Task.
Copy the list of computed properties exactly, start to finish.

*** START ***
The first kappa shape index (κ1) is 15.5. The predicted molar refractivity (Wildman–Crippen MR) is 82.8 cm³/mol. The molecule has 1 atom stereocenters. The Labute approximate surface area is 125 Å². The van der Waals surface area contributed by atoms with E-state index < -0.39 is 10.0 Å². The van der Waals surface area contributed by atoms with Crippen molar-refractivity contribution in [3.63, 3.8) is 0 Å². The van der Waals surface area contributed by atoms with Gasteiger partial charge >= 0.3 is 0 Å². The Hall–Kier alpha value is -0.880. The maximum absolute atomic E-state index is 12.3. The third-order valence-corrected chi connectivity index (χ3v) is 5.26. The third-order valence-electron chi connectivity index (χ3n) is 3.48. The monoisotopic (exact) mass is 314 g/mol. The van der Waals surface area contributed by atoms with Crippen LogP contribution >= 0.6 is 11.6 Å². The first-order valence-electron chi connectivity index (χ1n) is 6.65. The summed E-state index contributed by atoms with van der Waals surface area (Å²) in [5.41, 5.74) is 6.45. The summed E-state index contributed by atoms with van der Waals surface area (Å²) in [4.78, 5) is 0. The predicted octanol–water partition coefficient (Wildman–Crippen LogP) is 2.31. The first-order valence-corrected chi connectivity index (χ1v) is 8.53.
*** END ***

The first kappa shape index (κ1) is 15.5. The predicted molar refractivity (Wildman–Crippen MR) is 82.8 cm³/mol. The molecule has 1 atom stereocenters. The Labute approximate surface area is 125 Å². The van der Waals surface area contributed by atoms with E-state index < -0.39 is 10.0 Å². The van der Waals surface area contributed by atoms with Crippen molar-refractivity contribution in [3.63, 3.8) is 0 Å². The van der Waals surface area contributed by atoms with Gasteiger partial charge >= 0.3 is 0 Å². The Hall–Kier alpha value is -0.880. The maximum absolute atomic E-state index is 12.3. The third-order valence-corrected chi connectivity index (χ3v) is 5.26. The third-order valence-electron chi connectivity index (χ3n) is 3.48. The monoisotopic (exact) mass is 314 g/mol. The van der Waals surface area contributed by atoms with Crippen LogP contribution >= 0.6 is 11.6 Å². The first-order valence-electron chi connectivity index (χ1n) is 6.65. The summed E-state index contributed by atoms with van der Waals surface area (Å²) in [5.41, 5.74) is 6.45. The summed E-state index contributed by atoms with van der Waals surface area (Å²) in [4.78, 5) is 0. The predicted octanol–water partition coefficient (Wildman–Crippen LogP) is 2.31. The first-order valence-corrected chi connectivity index (χ1v) is 8.53.